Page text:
2018, and things that have been

2018 has been a mixed bag. Some amazing highs, some deep lows. So overall, not great but not terrible.

Let’s start with a high, our new house. It’s been a year, and we still love living out here (unless we’re traveling back from Central London late at night). Most things are all sorted now. All the important things anyway. There’s lots of little things that still need to be fixed or put in, but they’ll get picked up as and when we save up the cash.

The biggest low was losing one of my good friends to cancer in the summer. I’ve had grandparents pass away, but that’s something you kind of expect. This is the first time a friend, someone my own age, has died. It’s something different entirely, and the thoughts I’ve had about it have been hard to express. The idea that one of those people I just unthinkingly expected would be around for decades to come has gone forever is… I think the best word to describe it is unsettling. I’ve had a post about my feelings on this in my head for months. I’ve just not managed to get it down onto the page yet. Maybe this year.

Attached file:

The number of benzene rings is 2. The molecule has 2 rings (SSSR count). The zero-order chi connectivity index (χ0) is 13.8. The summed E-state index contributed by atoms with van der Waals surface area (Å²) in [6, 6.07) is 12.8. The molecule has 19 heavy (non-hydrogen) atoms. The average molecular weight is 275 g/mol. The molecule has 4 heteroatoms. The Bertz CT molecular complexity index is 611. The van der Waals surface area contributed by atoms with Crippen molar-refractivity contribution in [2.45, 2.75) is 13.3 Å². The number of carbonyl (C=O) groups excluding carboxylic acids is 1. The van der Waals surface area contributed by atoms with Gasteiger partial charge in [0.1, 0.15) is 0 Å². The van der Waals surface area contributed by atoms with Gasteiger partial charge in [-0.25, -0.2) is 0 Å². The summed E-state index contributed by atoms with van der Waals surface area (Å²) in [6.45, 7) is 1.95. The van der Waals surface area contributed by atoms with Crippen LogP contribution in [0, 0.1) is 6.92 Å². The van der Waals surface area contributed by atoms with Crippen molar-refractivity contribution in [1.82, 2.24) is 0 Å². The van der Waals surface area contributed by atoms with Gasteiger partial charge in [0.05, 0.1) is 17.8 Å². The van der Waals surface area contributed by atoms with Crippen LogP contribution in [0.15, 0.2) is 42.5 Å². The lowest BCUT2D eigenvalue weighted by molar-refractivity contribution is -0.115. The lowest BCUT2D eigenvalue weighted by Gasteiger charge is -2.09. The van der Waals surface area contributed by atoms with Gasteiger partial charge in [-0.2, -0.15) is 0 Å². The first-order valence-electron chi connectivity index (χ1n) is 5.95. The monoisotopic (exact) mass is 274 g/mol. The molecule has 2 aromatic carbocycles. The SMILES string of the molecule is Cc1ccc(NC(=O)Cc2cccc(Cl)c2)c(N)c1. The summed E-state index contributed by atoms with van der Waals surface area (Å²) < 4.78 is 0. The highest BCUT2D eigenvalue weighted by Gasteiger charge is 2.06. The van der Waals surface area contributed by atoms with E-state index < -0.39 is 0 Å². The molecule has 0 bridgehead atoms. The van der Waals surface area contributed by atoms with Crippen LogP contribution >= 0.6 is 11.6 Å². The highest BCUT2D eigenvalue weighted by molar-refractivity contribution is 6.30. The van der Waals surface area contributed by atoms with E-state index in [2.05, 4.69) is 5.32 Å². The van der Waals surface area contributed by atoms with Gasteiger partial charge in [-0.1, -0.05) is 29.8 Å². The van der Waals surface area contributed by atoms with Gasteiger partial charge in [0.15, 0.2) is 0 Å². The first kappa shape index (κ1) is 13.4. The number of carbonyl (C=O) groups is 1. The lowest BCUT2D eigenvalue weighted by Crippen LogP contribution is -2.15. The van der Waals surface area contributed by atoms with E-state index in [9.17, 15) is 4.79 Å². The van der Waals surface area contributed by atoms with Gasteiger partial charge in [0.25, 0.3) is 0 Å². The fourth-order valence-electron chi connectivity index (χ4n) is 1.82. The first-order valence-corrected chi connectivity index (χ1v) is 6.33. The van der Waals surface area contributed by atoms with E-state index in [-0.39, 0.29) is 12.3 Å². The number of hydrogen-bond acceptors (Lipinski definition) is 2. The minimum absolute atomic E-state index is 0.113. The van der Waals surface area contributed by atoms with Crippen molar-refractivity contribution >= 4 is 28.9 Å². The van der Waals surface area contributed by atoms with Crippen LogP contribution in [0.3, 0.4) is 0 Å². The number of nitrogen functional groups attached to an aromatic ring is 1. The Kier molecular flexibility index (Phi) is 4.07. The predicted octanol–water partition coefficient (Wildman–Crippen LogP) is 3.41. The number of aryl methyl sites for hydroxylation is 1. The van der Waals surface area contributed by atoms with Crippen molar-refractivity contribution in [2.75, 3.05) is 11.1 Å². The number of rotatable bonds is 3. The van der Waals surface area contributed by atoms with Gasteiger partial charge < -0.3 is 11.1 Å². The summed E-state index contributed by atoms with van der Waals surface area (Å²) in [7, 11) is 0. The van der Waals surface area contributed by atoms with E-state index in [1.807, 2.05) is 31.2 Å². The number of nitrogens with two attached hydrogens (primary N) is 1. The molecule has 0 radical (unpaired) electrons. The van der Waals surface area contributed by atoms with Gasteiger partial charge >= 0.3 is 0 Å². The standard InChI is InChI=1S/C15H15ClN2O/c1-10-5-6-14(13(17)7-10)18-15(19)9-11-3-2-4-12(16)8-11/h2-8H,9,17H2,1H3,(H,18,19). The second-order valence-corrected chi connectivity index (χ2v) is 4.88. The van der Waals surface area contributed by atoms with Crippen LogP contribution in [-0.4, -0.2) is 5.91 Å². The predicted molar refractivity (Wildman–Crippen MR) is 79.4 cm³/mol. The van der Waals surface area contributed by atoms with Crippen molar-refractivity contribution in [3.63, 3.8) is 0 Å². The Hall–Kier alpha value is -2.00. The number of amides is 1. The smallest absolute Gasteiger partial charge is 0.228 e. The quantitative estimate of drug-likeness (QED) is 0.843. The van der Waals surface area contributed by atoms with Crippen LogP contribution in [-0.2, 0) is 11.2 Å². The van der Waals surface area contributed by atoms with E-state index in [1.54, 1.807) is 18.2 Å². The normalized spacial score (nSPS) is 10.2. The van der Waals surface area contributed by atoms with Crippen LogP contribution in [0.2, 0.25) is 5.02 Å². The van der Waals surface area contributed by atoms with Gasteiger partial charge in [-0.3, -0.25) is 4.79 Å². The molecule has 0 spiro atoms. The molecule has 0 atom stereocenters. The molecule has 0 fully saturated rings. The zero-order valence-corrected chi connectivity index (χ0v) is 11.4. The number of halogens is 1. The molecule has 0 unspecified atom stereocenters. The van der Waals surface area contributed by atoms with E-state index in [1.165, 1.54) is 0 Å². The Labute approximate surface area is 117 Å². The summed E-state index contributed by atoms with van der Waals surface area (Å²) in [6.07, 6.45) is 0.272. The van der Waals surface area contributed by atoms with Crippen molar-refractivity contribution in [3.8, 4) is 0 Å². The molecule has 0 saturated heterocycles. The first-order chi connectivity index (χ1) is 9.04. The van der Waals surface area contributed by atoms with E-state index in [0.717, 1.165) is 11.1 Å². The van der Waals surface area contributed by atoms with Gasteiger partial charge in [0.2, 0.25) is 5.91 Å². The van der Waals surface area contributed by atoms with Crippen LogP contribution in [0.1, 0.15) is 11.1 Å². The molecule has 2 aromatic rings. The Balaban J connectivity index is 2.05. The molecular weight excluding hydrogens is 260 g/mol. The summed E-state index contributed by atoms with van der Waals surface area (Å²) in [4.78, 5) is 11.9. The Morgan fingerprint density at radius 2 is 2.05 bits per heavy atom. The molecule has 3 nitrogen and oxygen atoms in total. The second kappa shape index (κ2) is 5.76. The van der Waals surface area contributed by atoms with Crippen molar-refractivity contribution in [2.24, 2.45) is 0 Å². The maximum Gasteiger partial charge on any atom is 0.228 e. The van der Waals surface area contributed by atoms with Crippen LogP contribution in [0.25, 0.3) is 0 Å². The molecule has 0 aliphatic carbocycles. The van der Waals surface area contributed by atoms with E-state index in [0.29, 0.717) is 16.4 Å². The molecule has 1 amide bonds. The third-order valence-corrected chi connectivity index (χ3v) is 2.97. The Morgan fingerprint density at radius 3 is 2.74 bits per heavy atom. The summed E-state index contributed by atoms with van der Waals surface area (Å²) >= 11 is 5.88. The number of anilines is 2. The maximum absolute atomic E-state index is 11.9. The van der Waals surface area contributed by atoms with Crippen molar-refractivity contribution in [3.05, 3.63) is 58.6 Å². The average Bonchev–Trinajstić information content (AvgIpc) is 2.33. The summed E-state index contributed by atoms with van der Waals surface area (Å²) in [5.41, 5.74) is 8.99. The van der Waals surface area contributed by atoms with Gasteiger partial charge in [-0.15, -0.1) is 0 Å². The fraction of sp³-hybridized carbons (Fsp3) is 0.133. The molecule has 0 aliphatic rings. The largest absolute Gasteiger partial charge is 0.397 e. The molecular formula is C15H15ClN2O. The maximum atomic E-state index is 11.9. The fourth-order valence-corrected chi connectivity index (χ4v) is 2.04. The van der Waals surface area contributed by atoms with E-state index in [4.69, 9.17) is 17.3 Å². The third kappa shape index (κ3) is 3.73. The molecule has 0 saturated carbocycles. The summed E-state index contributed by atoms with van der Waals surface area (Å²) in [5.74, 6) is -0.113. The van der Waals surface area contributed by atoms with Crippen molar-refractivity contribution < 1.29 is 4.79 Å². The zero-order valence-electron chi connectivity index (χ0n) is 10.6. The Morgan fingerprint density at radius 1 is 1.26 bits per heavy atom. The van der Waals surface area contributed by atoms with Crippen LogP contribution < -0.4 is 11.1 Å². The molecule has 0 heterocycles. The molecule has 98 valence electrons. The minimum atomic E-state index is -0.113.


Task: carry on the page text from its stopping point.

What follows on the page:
On to my writing. Despite my stated goals at the start of the year, I haven’t managed to get my latest book finished. In general my creative energy has been really low this past year. I just haven’t been feeling the mojo. Which is why there have been so few posts on here, really. When I’ve had the time and energy I’ve needed to focus it on the book rather than one off ideas.

One thing I did manage was to get to more writing events. These were a mixed bag.

York Festival of Writing: York, of course, excellent as always. I can’t really say much more about this event than I have before. Three days of writing courses followed by socialising (drinking) with agents and other writers. I caught up with old friends, left with some new ones, and had a couple of agents ask to see my manuscript. Hopefully we’ll see something come from this in 2019.

Edge-Lit / Sledge-Lit: These are one day events in Derby, and I had a great time at these. I stayed in Derby overnight both times, but next time I’ll probably just drive up and back on the day as nothing happens in the evenings. I got to catch up with friends and meet new writers, which was awesome. Also, Edge-Lit comes with a goodie back of books!